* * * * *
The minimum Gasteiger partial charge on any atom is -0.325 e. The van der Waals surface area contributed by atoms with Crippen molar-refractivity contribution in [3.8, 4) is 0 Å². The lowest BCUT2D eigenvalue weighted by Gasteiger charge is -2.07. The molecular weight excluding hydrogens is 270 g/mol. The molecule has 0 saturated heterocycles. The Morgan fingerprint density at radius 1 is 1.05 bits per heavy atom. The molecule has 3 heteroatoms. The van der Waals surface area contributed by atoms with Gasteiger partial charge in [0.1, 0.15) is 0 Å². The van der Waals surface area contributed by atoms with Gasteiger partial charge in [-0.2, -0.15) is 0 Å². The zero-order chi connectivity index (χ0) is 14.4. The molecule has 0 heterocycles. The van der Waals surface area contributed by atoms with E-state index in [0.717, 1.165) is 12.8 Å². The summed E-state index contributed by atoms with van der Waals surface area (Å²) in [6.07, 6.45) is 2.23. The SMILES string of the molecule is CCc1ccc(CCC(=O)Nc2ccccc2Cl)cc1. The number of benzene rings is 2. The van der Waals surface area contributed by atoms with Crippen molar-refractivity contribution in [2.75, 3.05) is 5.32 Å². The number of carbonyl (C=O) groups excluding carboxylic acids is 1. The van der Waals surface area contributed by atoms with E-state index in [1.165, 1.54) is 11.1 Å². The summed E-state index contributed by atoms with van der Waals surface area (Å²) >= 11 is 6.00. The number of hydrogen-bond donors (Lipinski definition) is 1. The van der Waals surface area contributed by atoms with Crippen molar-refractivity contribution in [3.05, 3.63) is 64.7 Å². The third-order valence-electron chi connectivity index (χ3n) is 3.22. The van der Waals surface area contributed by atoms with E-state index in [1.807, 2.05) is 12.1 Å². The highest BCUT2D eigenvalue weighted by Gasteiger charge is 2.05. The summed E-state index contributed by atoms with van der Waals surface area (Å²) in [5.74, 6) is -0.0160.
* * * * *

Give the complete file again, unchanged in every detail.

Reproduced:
The minimum Gasteiger partial charge on any atom is -0.325 e. The van der Waals surface area contributed by atoms with Crippen molar-refractivity contribution in [3.8, 4) is 0 Å². The lowest BCUT2D eigenvalue weighted by Gasteiger charge is -2.07. The molecular weight excluding hydrogens is 270 g/mol. The molecule has 0 saturated heterocycles. The Morgan fingerprint density at radius 1 is 1.05 bits per heavy atom. The molecule has 3 heteroatoms. The van der Waals surface area contributed by atoms with Gasteiger partial charge in [0.1, 0.15) is 0 Å². The van der Waals surface area contributed by atoms with Gasteiger partial charge in [-0.2, -0.15) is 0 Å². The zero-order chi connectivity index (χ0) is 14.4. The molecule has 0 heterocycles. The van der Waals surface area contributed by atoms with E-state index in [0.717, 1.165) is 12.8 Å². The summed E-state index contributed by atoms with van der Waals surface area (Å²) in [6.07, 6.45) is 2.23. The SMILES string of the molecule is CCc1ccc(CCC(=O)Nc2ccccc2Cl)cc1. The number of benzene rings is 2. The van der Waals surface area contributed by atoms with Crippen molar-refractivity contribution in [2.75, 3.05) is 5.32 Å². The number of carbonyl (C=O) groups excluding carboxylic acids is 1. The van der Waals surface area contributed by atoms with E-state index in [1.165, 1.54) is 11.1 Å². The summed E-state index contributed by atoms with van der Waals surface area (Å²) >= 11 is 6.00. The number of hydrogen-bond donors (Lipinski definition) is 1. The van der Waals surface area contributed by atoms with Crippen molar-refractivity contribution in [3.05, 3.63) is 64.7 Å². The third-order valence-electron chi connectivity index (χ3n) is 3.22. The van der Waals surface area contributed by atoms with E-state index in [1.807, 2.05) is 12.1 Å². The highest BCUT2D eigenvalue weighted by Gasteiger charge is 2.05. The summed E-state index contributed by atoms with van der Waals surface area (Å²) in [5.74, 6) is -0.0160.